The authors stated that this study had several drawbacks.  First, all of patients in this series had highly resistant forms of depression, with failure of multiple treatment modalities (multiple anti-depressant medications, neuromodulation, and in most cases cognitive psychotherapy).  Second, adherence to the prescribed regimen could not be confirmed for at-home dosing regimens.  Third, because this report concerned a series of clinical cases rather than an RCT, standardized clinician ratings of mood symptom were not consistently obtained.  Fourth, a series of 22 patients was insufficiently large to assess the incidence of rare but serious adverse effects (medical or psychiatric) ensuing from the treatment.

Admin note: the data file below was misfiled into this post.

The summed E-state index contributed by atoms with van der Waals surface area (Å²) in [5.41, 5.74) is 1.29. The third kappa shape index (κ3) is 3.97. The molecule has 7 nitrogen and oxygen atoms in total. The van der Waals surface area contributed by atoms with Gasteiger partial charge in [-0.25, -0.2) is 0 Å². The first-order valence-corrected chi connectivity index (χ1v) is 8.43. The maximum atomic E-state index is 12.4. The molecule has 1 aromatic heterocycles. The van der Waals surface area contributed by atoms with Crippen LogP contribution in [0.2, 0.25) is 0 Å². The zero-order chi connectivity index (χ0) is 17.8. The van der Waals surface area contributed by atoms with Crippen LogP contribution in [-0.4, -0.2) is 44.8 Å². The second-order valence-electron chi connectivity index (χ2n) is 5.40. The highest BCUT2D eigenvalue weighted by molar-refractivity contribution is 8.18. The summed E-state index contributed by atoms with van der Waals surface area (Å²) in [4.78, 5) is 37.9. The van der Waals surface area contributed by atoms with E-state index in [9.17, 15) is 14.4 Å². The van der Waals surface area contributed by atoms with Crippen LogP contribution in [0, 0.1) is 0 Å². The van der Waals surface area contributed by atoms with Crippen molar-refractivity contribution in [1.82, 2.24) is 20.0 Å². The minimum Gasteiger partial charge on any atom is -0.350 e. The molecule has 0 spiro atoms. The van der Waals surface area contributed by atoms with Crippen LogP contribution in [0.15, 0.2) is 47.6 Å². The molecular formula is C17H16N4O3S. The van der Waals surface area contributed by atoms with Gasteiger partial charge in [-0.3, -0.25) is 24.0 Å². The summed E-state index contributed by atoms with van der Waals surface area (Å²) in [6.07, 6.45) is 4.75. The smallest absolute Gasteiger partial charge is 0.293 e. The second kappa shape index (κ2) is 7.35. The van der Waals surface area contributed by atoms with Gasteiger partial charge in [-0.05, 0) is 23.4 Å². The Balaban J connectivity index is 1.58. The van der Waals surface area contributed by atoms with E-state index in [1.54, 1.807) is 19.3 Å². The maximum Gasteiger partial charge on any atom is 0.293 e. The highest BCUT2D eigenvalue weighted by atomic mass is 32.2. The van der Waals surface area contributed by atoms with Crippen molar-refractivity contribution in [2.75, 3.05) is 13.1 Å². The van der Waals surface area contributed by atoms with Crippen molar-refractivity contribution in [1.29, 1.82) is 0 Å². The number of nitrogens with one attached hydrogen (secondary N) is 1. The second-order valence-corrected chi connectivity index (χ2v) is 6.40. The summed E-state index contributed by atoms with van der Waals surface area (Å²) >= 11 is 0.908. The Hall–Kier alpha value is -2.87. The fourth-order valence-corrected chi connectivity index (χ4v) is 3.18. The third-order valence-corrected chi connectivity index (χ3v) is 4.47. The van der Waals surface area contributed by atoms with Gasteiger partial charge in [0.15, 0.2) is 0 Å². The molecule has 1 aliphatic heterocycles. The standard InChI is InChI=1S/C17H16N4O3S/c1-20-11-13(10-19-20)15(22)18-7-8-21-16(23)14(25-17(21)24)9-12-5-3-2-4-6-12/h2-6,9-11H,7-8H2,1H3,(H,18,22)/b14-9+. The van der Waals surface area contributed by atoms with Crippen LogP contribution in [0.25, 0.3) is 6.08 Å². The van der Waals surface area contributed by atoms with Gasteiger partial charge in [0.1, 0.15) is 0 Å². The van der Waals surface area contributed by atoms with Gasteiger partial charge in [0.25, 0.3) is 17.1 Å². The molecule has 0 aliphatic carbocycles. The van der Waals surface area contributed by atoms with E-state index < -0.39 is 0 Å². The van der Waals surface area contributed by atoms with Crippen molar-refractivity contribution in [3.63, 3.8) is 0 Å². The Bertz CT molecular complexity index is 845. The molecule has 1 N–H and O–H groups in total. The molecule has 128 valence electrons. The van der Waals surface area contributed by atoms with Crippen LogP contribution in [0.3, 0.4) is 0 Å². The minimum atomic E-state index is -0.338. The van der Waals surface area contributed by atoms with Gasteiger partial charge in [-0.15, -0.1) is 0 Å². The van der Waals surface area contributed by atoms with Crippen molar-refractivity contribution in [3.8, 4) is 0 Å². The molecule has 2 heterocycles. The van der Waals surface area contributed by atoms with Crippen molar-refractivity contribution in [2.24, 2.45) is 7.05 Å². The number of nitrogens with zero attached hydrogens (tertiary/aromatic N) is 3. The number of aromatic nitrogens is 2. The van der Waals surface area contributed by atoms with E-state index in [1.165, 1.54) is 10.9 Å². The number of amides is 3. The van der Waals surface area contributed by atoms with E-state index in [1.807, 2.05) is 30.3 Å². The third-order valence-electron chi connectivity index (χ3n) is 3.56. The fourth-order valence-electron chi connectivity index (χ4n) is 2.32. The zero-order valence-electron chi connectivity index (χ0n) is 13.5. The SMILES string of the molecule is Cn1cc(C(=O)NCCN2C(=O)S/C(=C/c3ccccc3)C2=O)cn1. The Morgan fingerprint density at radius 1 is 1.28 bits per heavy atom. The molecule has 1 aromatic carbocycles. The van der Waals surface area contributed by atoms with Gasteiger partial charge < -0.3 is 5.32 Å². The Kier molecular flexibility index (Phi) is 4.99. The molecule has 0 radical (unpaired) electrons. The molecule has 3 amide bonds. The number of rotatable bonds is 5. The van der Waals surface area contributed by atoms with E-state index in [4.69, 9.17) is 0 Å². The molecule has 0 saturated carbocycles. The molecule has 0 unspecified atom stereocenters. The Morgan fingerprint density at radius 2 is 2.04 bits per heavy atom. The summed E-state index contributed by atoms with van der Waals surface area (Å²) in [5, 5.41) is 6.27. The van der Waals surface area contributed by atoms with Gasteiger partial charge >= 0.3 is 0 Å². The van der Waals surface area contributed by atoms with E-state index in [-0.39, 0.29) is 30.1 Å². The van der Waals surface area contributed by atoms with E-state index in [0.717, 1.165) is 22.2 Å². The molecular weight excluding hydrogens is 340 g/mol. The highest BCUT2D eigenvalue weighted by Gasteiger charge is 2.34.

In a pilot study, George and colleagues (2017) examined the safety and efficacy of subcutaneous ketamine for geriatric TRD.  Secondary aims were to examine if repeated treatments were safe and more effective in inducing or prolonging remission than a single treatment.  This was a controlled, double-blind, multiple-crossover study with a 6-month follow-up (RCT phase). Sixteen participants (greater than or equal to 60 years) with TRD who relapsed after remission or did not remit in the RCT were administered an open-label phase.  Up to 5 subcutaneous doses of ketamine (0.1, 0.2, 0.3, 0.4, and 0.5 mg/kg) were administered in separate sessions (greater than or equal to 1 week apart), with 1 active control (midazolam) randomly inserted (RCT phase); 12 ketamine treatments were given in the open-label phase.  Mood, hemodynamic, and psychotomimetic outcomes were assessed by blinded raters.  Remitters in each phase were followed up for 6 months; 7 of 14 RCT-phase completers remitted with ketamine treatment; 5 remitted at doses below 0.5 mg/kg.  Doses greater than or equal to 0.2 mg/kg were significantly more effective than midazolam.  Ketamine was well-tolerated.  Repeated treatments resulted in higher likelihood of remission or longer time to relapse.  The authors concluded that these findings provided preliminary evidence for the safety and efficacy of ketamine in treating elderly depressed.  Dose titration was recommended for optimizing anti-depressant and safety outcomes on an individual basis.  These preliminary findings need to be validated by well-designed studies.